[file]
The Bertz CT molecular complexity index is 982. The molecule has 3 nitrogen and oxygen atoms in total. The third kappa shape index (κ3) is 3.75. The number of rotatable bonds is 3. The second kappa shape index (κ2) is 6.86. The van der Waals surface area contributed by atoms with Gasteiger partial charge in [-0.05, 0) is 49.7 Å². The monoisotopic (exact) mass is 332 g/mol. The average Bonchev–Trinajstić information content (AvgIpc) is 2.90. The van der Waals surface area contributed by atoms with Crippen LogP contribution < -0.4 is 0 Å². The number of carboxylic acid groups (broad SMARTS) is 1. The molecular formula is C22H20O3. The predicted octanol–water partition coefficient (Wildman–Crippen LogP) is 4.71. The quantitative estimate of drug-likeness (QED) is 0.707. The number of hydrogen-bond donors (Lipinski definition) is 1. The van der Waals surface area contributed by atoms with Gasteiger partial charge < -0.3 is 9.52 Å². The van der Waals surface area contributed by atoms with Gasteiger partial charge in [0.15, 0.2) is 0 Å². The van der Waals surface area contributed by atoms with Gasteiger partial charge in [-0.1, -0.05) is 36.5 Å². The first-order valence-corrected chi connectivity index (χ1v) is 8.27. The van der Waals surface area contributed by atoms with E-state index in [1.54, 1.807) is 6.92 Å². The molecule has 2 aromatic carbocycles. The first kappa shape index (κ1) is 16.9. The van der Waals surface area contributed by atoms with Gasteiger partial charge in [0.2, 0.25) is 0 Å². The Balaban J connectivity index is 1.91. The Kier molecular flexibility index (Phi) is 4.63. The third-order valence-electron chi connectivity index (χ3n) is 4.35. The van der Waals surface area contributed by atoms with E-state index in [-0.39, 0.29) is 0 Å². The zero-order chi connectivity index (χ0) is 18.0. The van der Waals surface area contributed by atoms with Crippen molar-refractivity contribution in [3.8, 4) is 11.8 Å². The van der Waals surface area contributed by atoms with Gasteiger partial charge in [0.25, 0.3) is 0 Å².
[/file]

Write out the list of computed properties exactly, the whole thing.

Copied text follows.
The Bertz CT molecular complexity index is 982. The molecule has 3 nitrogen and oxygen atoms in total. The third kappa shape index (κ3) is 3.75. The number of rotatable bonds is 3. The second kappa shape index (κ2) is 6.86. The van der Waals surface area contributed by atoms with Gasteiger partial charge in [-0.05, 0) is 49.7 Å². The monoisotopic (exact) mass is 332 g/mol. The average Bonchev–Trinajstić information content (AvgIpc) is 2.90. The van der Waals surface area contributed by atoms with Crippen LogP contribution < -0.4 is 0 Å². The number of carboxylic acid groups (broad SMARTS) is 1. The molecular formula is C22H20O3. The predicted octanol–water partition coefficient (Wildman–Crippen LogP) is 4.71. The quantitative estimate of drug-likeness (QED) is 0.707. The number of hydrogen-bond donors (Lipinski definition) is 1. The van der Waals surface area contributed by atoms with Gasteiger partial charge < -0.3 is 9.52 Å². The van der Waals surface area contributed by atoms with Gasteiger partial charge in [0.15, 0.2) is 0 Å². The van der Waals surface area contributed by atoms with Gasteiger partial charge in [-0.1, -0.05) is 36.5 Å². The first-order valence-corrected chi connectivity index (χ1v) is 8.27. The van der Waals surface area contributed by atoms with E-state index in [1.54, 1.807) is 6.92 Å². The molecule has 2 aromatic carbocycles. The first kappa shape index (κ1) is 16.9. The van der Waals surface area contributed by atoms with Gasteiger partial charge in [0.2, 0.25) is 0 Å². The Balaban J connectivity index is 1.91. The Kier molecular flexibility index (Phi) is 4.63. The third-order valence-electron chi connectivity index (χ3n) is 4.35. The van der Waals surface area contributed by atoms with E-state index in [-0.39, 0.29) is 0 Å². The zero-order chi connectivity index (χ0) is 18.0. The van der Waals surface area contributed by atoms with Crippen molar-refractivity contribution in [3.8, 4) is 11.8 Å². The van der Waals surface area contributed by atoms with Gasteiger partial charge in [0.25, 0.3) is 0 Å².